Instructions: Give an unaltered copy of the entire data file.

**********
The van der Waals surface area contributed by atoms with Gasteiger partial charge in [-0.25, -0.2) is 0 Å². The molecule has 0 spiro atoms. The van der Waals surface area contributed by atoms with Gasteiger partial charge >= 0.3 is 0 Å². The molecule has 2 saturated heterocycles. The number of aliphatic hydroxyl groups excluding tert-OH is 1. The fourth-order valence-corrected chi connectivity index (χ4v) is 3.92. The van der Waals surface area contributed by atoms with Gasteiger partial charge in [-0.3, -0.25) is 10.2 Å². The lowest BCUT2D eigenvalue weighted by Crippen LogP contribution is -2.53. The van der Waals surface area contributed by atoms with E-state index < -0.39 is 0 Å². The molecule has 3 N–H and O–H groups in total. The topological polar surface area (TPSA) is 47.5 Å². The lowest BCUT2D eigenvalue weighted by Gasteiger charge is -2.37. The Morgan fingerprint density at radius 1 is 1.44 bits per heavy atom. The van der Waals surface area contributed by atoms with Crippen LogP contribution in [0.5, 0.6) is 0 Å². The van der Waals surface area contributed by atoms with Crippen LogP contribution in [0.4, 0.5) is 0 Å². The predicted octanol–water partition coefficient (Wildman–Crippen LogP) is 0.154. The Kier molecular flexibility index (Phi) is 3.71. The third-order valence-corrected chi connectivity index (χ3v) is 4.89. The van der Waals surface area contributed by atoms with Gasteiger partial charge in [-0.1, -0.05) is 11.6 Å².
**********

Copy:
The van der Waals surface area contributed by atoms with Gasteiger partial charge in [-0.25, -0.2) is 0 Å². The molecule has 0 spiro atoms. The van der Waals surface area contributed by atoms with Gasteiger partial charge >= 0.3 is 0 Å². The molecule has 2 saturated heterocycles. The number of aliphatic hydroxyl groups excluding tert-OH is 1. The fourth-order valence-corrected chi connectivity index (χ4v) is 3.92. The van der Waals surface area contributed by atoms with Gasteiger partial charge in [-0.3, -0.25) is 10.2 Å². The lowest BCUT2D eigenvalue weighted by Crippen LogP contribution is -2.53. The van der Waals surface area contributed by atoms with E-state index < -0.39 is 0 Å². The molecule has 3 N–H and O–H groups in total. The topological polar surface area (TPSA) is 47.5 Å². The lowest BCUT2D eigenvalue weighted by Gasteiger charge is -2.37. The Morgan fingerprint density at radius 1 is 1.44 bits per heavy atom. The van der Waals surface area contributed by atoms with Crippen LogP contribution in [0.5, 0.6) is 0 Å². The van der Waals surface area contributed by atoms with Crippen LogP contribution in [0.4, 0.5) is 0 Å². The predicted octanol–water partition coefficient (Wildman–Crippen LogP) is 0.154. The Kier molecular flexibility index (Phi) is 3.71. The third-order valence-corrected chi connectivity index (χ3v) is 4.89. The van der Waals surface area contributed by atoms with Gasteiger partial charge in [-0.1, -0.05) is 11.6 Å².